The Free Press, Mankato, MN

Local News

June 18, 2008

Labor of learning

Books with fiery future are now bound for African children

MANKATO — There’s something almost blasphemous in a school district burning its own books.

That’s what Kennedy Elementary teacher Diane Dobitz thought when she found out last year’s reading texts were headed for the district incinerator.

And even though those books would have been cooked into electricity for the district, Dobitz had another form of recycling in mind. As a veteran educator who has spent many years teaching in less fortunate areas than southern Minnesota, Dobitz knew those books held a power that far exceeded their electric energy potential.

“I taught in Kenya for five years,” she said, “and I just know what a resource they would be.”

Every year, the Mankato Area School District revisits the textbooks in a handful of its curriculum areas. Usually that means a textbook switch or at least a round of replacements.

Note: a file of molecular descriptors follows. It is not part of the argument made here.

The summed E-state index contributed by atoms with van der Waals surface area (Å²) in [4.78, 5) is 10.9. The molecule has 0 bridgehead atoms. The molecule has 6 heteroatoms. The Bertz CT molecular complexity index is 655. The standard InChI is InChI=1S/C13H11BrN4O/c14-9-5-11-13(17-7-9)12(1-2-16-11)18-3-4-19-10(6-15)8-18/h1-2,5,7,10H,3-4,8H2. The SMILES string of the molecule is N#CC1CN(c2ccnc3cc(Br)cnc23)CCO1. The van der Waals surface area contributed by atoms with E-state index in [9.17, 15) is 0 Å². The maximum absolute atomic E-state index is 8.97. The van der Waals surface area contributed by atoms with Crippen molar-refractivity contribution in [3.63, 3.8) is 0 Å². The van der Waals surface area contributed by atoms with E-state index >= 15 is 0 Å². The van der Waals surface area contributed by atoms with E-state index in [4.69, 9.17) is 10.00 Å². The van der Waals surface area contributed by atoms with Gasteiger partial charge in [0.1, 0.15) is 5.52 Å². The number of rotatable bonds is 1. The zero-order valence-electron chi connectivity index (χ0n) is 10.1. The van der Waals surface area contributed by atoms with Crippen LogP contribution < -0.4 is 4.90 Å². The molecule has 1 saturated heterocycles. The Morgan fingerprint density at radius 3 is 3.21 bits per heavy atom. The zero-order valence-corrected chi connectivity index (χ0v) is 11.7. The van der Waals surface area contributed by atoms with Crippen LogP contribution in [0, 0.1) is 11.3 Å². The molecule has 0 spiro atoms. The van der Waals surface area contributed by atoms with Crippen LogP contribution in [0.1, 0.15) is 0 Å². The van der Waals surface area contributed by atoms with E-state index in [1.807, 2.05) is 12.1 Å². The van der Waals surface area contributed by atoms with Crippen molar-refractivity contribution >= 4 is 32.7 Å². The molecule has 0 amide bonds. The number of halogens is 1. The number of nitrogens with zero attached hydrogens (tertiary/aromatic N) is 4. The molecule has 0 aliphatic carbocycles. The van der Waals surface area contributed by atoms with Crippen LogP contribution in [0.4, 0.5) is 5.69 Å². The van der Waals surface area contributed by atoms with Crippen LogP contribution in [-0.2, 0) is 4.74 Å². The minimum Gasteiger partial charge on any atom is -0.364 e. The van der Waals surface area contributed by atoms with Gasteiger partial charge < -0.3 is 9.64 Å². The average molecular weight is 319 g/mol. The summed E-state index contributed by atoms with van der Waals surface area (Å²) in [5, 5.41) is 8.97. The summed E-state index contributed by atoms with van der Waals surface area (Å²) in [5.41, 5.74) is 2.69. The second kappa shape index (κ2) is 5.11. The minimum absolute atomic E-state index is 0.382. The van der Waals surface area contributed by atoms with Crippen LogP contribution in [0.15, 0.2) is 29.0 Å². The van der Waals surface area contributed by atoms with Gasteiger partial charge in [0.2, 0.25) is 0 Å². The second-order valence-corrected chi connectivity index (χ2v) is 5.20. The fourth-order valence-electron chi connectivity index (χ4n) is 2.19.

In the past, the old texts were incinerated. But now, those texts will be headed across the Atlantic through the St. Paul-based Books for Africa.

“When I was in Africa, I saw kids using pencils until they were a half-inch long,” Dobitz said. “We just waste so many things on this side of the ocean.”

Two years ago, Dobitz and like-minded South Central College instructor Peter Johnson approached district officials about recycling the old textbooks.

They were told shipping the books to other districts or charity organizations was costly. But if Dobitz and Johnson were willing to load and haul the books themselves, they were welcome to have them.

Mankato’s Volk Transfer and Logistics offered to ship the books to St. Paul for free on an empty truck, and on Wednesday the books were picked up at Mankato West. They spent a night in the Volk warehouse before making the trip to the Twin Cities today.

Johnson also will deliver some of the books himself to the Pine Ridge Indian Reservation in South Dakota.

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